Originally from Leeds, I began my academic journey at Bradford art college where I spent a very happy year completing a diploma in Fashion. After this, I spent the next two years competing A levels as an independent student, before going on to an undergraduate degree in Classical Civilisation at the University of Leeds.
During my degree I continued to pursue my interests in fashion and focused on the significance of textile props in Aeschylus’ trilogy of tragedies, the Oresteia.
The Mst in Classics at Oxford then allowed me to delve even further into my fascination with combining Fashion and Classics. In my first term I researched the sensory and kinesthetic affect that costume has on audiences in modern productions of Greek tragedies. In Hilary I went on to explore textile weaving as a cognitive lens for investigating the psychological and sensorial experiences of women in Homeric epic.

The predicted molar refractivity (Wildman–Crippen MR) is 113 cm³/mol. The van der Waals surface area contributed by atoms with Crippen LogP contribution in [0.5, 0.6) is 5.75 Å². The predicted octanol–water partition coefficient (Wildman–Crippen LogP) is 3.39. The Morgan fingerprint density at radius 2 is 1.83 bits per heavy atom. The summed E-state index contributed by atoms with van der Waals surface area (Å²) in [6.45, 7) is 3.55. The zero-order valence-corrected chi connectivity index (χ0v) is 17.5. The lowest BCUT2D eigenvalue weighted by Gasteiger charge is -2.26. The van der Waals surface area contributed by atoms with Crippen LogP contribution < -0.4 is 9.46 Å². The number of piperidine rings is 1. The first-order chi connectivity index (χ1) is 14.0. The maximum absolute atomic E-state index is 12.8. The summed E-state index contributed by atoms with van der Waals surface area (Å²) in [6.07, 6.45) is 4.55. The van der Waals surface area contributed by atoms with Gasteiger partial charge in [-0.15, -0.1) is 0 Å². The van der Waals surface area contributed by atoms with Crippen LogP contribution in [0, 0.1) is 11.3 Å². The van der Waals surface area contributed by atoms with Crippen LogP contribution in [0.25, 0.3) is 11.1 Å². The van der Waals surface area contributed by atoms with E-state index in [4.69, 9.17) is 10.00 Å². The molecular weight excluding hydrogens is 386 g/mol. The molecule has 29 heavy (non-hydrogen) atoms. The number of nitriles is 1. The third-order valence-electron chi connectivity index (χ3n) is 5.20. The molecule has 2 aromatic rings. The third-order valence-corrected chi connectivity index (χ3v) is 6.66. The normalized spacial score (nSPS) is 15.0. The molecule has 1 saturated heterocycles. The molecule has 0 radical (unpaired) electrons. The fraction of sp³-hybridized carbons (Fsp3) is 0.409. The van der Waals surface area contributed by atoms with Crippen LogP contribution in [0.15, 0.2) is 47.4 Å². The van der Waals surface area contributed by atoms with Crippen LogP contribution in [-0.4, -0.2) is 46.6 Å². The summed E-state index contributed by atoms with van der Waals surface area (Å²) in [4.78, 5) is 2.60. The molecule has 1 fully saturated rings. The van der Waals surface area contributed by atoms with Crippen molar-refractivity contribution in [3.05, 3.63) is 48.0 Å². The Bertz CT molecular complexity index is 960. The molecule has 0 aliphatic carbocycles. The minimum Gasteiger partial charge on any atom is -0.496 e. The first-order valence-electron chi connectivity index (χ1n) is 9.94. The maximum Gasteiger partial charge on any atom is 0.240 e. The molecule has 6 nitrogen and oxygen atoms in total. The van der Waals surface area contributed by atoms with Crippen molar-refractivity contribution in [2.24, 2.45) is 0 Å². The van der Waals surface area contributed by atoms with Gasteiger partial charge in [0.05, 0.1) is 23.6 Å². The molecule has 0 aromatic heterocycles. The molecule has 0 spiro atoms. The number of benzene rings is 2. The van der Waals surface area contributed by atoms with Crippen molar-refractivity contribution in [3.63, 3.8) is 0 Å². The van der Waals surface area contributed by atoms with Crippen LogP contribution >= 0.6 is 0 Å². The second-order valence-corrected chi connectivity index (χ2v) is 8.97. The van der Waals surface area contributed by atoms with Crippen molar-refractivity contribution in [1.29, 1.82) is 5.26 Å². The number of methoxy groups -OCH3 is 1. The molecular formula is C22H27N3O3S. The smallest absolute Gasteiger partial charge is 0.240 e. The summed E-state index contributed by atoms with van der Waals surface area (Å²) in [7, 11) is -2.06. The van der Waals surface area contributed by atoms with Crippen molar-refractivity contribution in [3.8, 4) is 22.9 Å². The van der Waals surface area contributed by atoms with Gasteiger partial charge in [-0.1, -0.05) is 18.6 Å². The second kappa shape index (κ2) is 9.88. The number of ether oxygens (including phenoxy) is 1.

My master’s thesis then explored the power of costume as a politicizing strategy and a tool for ideological manipulation in Euripides’ Ion.
In my DPhil, my research delves into the cultural significance of classically inflected fashions in the long nineteenth-century. Focusing on the relationship of clothing to the physical body, my research interrogates the social, cultural, artistic and political reasons for the prevalence of the post-classical in nineteenth-century Fashion.
When I’m not doing research on dress history, I spend much of my free time designing and sewing clothes.